More work needs to be done to support vulnerable migrants and refugees access primary health care services, according to a new report by the Oxford charity Refugee Resource.
The report, which was produced with the support of Healthwatch Oxfordshire, explored the primary healthcare needs of asylum-seekers, migrants and refugees in the city of Oxford, as there was anecdotal evidence that this group, were among those facing the greatest barriers in accessing services. This group, one of the most marginalised and disadvantaged in society, also tends to live in the most deprived areas.
The report was aimed at addressing health inequalities in the city, identifying the issues faced by healthcare providers in delivering services to this group, and making recommendations to improve access for these patients.
The study found that, with a few exceptions, most of the refugees, asylum-seekers and vulnerable migrants interviewed have had positive experiences of accessing primary health care in the UK.
Most were very appreciative of the treatment received and the compassion and sensitivity shown by health care professionals toward them. Nevertheless, they face a range of linguistic, cultural and administrative barriers to accessing appropriate care.
The health care professionals involved in the study were all committed to delivering an equitable service for this patient group, and were clearly doing all they could to provide an exemplary service.
Nevertheless, they also faced many challenges in meeting the needs of this group who can present with complex health issues related to their experiences of war, torture, exile and loss, as well as the challenges of adjusting to a new life in the UK, often with little or no English.
As a result of the findings of this report, Refugee Resource has made a number of recommendations for the providers and commissioners of primary care services, including:
- Recognising that the health needs of this group is a key inequality issue that requires specific support and resources;
- Making funding available to allow those GP surgeries which see a large number of migrants to offer an enhanced service with longer appointment times;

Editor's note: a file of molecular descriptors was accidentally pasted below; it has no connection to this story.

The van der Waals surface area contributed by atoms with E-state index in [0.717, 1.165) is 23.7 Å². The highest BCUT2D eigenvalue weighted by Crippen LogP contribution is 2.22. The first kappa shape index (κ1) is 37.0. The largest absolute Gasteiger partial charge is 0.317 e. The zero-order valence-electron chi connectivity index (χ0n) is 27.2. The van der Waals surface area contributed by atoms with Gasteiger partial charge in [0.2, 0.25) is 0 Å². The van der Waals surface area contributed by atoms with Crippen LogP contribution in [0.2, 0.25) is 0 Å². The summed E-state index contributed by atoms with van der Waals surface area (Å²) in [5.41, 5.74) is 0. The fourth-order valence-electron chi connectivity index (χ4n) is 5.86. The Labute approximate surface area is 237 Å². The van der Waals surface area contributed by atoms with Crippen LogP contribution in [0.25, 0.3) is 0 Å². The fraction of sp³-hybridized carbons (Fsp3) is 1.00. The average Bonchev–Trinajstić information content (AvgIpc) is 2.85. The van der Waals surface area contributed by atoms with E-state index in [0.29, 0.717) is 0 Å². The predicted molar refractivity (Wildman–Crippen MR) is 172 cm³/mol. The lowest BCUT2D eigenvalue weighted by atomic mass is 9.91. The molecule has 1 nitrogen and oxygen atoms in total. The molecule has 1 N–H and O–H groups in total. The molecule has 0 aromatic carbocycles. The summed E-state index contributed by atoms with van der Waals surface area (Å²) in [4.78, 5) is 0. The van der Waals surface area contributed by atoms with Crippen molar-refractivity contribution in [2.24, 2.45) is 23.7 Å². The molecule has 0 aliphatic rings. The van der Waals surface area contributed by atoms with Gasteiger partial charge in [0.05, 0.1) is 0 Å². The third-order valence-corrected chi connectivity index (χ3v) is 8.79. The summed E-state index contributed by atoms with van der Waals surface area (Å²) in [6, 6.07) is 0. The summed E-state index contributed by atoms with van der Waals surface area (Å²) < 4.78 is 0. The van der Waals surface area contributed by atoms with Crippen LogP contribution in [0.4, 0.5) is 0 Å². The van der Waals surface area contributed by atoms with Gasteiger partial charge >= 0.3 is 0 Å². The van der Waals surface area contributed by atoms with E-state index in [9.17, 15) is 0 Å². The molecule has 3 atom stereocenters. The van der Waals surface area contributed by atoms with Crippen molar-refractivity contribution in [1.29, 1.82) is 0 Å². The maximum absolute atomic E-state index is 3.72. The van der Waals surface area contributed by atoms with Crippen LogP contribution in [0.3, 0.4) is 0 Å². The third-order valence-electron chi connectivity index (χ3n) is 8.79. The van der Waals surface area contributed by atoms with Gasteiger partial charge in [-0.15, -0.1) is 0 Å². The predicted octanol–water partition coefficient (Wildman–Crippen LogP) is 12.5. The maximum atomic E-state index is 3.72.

- Making interpreters more readily available;
- Carrying out awareness-raising/training among healthcare professionals to increase their understanding of the experiences and primary health care needs of this patient group;
- Outreach work in communities with high numbers of refugees, asylum-seekers and migrants to orient them to primary health care services.
Executive Director of Healthwatch Oxfordshire, Rosalind Pearce, said: “This report shows that while much has been done to improve access to GP services by this vulnerable group of patients, there are still some fairly straightforward steps that need to be taken to support them further. We hope the providers of these services will take these recommendations on board.”
Kate Hood, Director of Refugee Resource said: “We hope that the findings of this report will help the providers of primary health care to better understand, and meet, the specific and complex health needs of refugee, asylum seeking and vulnerable migrant communities.
“The findings show that most primary health care professionals in Oxford are committed to providing accessible services but still face challenges in doing so. The implementation of the recommendations suggested in the report will hopefully lead to a system of more equal health provision for all, including for the refugee and migrant groups in our society.’